Publication: Business Day Issued: Date: 2001-01-21 Reporter: Linda Ensor Editor:

Battle Lines Drawn Over Arms Probe 


Publication  Business Day
Date 2001-01-21
Reporter Linda Ensor
Web Link www.bday.co.za

Zuma attacks legitimacy of public accounts committee in launching the investigation

CAPE TOWN The battle lines between the executive and Parliament's public accounts committee have been drawn with Deputy President Jacob Zuma attacking the legitimacy of its action in launching a multi-agency probe into the R43bn arms probe.

African National Congress members on the committee will now be forced to choose between their role as members of the party and of the committee, sources said yesterday.

In a letter to committee chairman Gavin Woods also sent to relevant foreign governments and the principal contracting companies to the arms deal Zuma indicates a wish for government to take responsibility for the investigation out of the committee's hands and thereby exclude it from any oversight of its findings. Woods said that if this was what government intended it was "chilling".

The letter takes the core issue in dispute far beyond the involvement of the Heath special investigating unit in the probe by fundamentally questioning its necessity and legality. Zuma said the rules of Parliament did not give the committee competence over investigations of this nature.

Zuma quoted from a statement by National Assembly speaker Frene Ginwala saying "a committee of the national assembly has no authority to subcontract its work to any of these (investigating) bodies or require them to undertake any particular activity or to report to the committee".

The letter says that any action that Woods might have taken "to cause any investigative unit to carry out any investigation" is ultra vires and that steps would have to be taken to ensure that the committee and Woods respected the rule of law.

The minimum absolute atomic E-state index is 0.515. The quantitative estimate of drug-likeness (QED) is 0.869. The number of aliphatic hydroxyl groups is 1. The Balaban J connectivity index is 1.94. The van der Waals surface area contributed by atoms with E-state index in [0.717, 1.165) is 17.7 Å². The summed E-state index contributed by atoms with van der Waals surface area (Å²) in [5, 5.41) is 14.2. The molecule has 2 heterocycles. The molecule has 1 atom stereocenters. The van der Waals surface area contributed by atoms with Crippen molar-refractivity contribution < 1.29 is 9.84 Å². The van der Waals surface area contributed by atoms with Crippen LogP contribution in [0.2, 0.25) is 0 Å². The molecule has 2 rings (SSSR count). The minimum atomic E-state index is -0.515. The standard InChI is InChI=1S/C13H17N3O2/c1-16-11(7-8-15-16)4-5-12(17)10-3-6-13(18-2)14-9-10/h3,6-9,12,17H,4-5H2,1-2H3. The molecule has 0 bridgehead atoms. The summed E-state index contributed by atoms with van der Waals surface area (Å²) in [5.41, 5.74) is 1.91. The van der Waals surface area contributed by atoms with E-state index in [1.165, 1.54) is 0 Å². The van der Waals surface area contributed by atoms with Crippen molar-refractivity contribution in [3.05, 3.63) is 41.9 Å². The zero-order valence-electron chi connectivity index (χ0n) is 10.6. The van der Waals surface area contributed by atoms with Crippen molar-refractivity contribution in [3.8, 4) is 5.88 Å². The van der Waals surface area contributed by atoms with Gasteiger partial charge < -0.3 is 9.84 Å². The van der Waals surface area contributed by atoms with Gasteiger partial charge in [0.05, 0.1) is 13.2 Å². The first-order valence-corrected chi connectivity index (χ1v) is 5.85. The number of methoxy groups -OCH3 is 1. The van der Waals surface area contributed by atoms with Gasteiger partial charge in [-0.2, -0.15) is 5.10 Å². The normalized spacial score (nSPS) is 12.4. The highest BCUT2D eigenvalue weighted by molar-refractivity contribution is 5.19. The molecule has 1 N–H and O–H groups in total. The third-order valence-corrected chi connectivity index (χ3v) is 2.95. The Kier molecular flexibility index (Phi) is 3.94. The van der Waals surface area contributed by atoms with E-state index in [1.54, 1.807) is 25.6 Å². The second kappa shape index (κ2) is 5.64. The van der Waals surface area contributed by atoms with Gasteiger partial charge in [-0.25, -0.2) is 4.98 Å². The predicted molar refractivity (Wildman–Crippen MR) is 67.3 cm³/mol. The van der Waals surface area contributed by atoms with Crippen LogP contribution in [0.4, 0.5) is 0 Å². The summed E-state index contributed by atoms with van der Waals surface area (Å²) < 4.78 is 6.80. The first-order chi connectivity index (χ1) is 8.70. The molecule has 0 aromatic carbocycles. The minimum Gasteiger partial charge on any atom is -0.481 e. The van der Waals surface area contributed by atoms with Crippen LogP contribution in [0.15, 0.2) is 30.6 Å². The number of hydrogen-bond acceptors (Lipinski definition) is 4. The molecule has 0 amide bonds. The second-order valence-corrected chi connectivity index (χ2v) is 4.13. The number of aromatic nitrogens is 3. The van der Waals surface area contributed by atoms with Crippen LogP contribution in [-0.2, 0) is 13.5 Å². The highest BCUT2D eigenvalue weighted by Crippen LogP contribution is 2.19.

Woods disagreed with Zuma's interpretation saying the committee did not "subcontract" the work. The committee merely facilitated a meeting between the agencies and would scrutinise the final report of the inquiries. Woods, who fears his position as chairman is threatened, believed Parliament's rules did allow the committee to initiate investigations. Ginwala said Parliament was able only to refer matters to the auditor-general and the public protector, which were arms of the executive and not answerable to Parliament. She said Parliament would resist any attempt by the executive to sideline it from the investigation. She did not think initiating an investigation was subcontracting.

Zuma accuses the committee of having "seriously misdirected itself", and accuses it of working from the assumption that those involved are prone to corruption. No evidence was produced to back up these allegations, he said.

However, Woods said he did not doubt the need for the probe, and that "prima facie evidence exists for this". He will propose at today's committee meeting that government ministers who rejected the committee's findings appear before it to explain themselves.

Meanwhile, Pan Africanist Congress MP Patricia De Lille plans to institute legal action soon to have Mbeki's decision to exclude the Heath unit declared invalid.

Judge Willem Heath yesterday denied ever seeing details of the arms deals, or those involved in the deal.

With acknowledgement to Linda Ensor and Business Day.